Conspiracy and contraband: Trinidad and the Spanish Main, 1797-1802

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In February, 1797, the British forces captured the Spanish Island of Trinidad in the eastern Caribbean. The conquerors immediately set about to transform the Island into a centre for British contraband and conspiracy against the neighbouring Mainland provinces of the captaincy general of Caracas. The newly appointed Governor of Trinidad, Thomas Picton, zealously undertook his two- fold task, which was facilitated by the Island's strategic location at the mouth of the Orinoco waterway and vitiI'- easy reach of the coasts of Cumana . Trinidad's lucrative trade with the Spanish provinces was enhanced by the stranglehold that the British navy imposed on maritime commerce in the Caribbean. This left Main landers with little choice but to secretly conduct their business at Trinidad. The British Governor ' s conspiratorial efforts were boosted by the discovery in July 1797 of the Conspiracy of La Guaira which was aimed at the establishment of an Independent Venezuelan state. Its two leaders, Gual and Espafia, were collaborating with Picton in Trinidad by the following year. The Governor and the two fugitives agreed on a tentative plan to precipitate a British- assisted Independence movement on the Mainland during the penultimate months of 1799. The plan never got off the ground. Espana clandestinely returned to La Guaira to prepare the way for the invasion but was captured and executed . Picton's fervent appeals for the extension of British military and naval assistance to the revolutionaries were answered with warnings to de-escalate his conspiratorial efforts since Britain did not seriously contemplate a direct intervention in Spanish America. Picton's interest in Venezuelan Independence began to fade rapidly. Moreover, at this point, the Venezuela authorities succeeded in creating the impression that they were about to embark on a re conquest of Trinidad. As the plan to revolutionise Tierra Firma in late 1799 disintegrated Gual undertook a correspondence with his famous compatriot Fransisco de Miranda in London. Miranda at this time, had been unsuccessfully negotiating with the British Government for either assistance to liberate his home land or a passport to Trinidad. The Venezuelan authorities learnt of Gual's continuing correspondence with Miranda and they resolved to eliminate the threat he posed. His death in October, 1800, marked the end of the first serious attempt to create an Independent Venezuela.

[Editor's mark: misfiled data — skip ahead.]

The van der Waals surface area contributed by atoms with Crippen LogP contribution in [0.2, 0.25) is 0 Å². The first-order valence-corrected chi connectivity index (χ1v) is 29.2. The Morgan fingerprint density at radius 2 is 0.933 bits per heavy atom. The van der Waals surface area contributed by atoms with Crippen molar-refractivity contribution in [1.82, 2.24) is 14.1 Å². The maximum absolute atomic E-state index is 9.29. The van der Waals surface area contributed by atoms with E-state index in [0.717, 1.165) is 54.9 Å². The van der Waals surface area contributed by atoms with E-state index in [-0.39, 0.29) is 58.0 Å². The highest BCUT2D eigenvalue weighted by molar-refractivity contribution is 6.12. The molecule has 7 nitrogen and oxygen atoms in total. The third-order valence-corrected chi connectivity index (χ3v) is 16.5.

Bibliography: p. 227-233.
Radhay, K. K. (1983). Conspiracy and contraband: Trinidad and the Spanish Main, 1797-1802 (Master's thesis, University of Calgary, Calgary, Canada). Retrieved from doi:10.11575/PRISM/23327